Abstract and Keywords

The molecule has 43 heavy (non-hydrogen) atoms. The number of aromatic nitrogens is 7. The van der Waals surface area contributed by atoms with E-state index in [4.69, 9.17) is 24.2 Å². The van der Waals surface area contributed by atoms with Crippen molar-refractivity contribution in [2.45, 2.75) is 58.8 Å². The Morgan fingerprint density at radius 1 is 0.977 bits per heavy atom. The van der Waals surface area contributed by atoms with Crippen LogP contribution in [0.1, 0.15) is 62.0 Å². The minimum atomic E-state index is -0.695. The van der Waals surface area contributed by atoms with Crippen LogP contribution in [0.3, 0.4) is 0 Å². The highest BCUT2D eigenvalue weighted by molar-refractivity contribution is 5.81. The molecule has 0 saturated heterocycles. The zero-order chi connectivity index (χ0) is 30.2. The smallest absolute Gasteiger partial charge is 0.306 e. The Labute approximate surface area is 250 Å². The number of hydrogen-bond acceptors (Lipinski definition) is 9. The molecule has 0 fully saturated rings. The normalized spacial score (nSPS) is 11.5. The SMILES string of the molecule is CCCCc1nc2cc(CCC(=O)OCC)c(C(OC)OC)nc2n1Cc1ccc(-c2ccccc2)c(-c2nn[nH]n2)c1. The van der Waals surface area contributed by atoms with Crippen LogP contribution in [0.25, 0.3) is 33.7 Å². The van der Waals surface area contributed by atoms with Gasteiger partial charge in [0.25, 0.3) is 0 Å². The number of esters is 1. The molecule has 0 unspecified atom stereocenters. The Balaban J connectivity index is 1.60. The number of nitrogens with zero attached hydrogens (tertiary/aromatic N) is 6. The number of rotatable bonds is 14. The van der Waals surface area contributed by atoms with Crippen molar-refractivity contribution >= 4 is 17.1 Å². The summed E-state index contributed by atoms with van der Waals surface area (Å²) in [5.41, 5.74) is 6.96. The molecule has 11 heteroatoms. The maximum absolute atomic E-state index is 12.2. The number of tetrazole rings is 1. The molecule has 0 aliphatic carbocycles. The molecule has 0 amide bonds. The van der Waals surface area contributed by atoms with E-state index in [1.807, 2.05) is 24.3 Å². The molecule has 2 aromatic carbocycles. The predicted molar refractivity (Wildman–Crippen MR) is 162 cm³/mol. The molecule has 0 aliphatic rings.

Austrian school economists have long been interested in monetary and financial operations that characterize modern capitalism. With a few exceptions, this interest was confined, at least until the late twentieth century, primarily to the aggregate effects of these operations on the workings of the economy at large, focusing on the overall outcomes of human action rather than specifics of how the decision to engage in those actions comes about. In other words, Austrian theorists emphasized the role of business enterprise but not the conduct of business. The last thirty years of development in the Austrian school have seen a profound change in this regard, with notable contributions emerging in all areas of business education. This chapter demonstrates the development of Austrian theory with respect to finance and makes the case that this development is sufficient in scope to qualify as a distinctive Austrian theory of finance.
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